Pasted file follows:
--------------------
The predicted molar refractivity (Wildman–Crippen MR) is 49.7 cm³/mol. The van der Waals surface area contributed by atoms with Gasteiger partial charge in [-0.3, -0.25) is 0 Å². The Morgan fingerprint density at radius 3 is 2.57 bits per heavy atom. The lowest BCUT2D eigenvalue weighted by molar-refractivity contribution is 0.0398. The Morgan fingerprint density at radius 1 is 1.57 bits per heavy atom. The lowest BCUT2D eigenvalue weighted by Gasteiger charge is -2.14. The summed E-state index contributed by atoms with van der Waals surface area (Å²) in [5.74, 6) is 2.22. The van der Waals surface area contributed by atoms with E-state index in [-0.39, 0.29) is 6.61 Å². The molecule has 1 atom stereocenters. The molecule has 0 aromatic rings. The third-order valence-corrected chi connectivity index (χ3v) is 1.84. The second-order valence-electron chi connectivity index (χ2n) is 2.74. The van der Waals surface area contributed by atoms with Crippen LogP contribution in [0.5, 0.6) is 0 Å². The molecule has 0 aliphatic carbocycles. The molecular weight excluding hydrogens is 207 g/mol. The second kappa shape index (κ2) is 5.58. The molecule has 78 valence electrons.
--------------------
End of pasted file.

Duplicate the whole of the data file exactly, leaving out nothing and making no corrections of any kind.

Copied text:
The predicted molar refractivity (Wildman–Crippen MR) is 49.7 cm³/mol. The van der Waals surface area contributed by atoms with Gasteiger partial charge in [-0.3, -0.25) is 0 Å². The Morgan fingerprint density at radius 3 is 2.57 bits per heavy atom. The lowest BCUT2D eigenvalue weighted by molar-refractivity contribution is 0.0398. The Morgan fingerprint density at radius 1 is 1.57 bits per heavy atom. The lowest BCUT2D eigenvalue weighted by Gasteiger charge is -2.14. The summed E-state index contributed by atoms with van der Waals surface area (Å²) in [5.74, 6) is 2.22. The van der Waals surface area contributed by atoms with E-state index in [-0.39, 0.29) is 6.61 Å². The molecule has 1 atom stereocenters. The molecule has 0 aromatic rings. The third-order valence-corrected chi connectivity index (χ3v) is 1.84. The second-order valence-electron chi connectivity index (χ2n) is 2.74. The van der Waals surface area contributed by atoms with Crippen LogP contribution in [0.5, 0.6) is 0 Å². The molecule has 0 aliphatic carbocycles. The molecular weight excluding hydrogens is 207 g/mol. The second kappa shape index (κ2) is 5.58. The molecule has 78 valence electrons.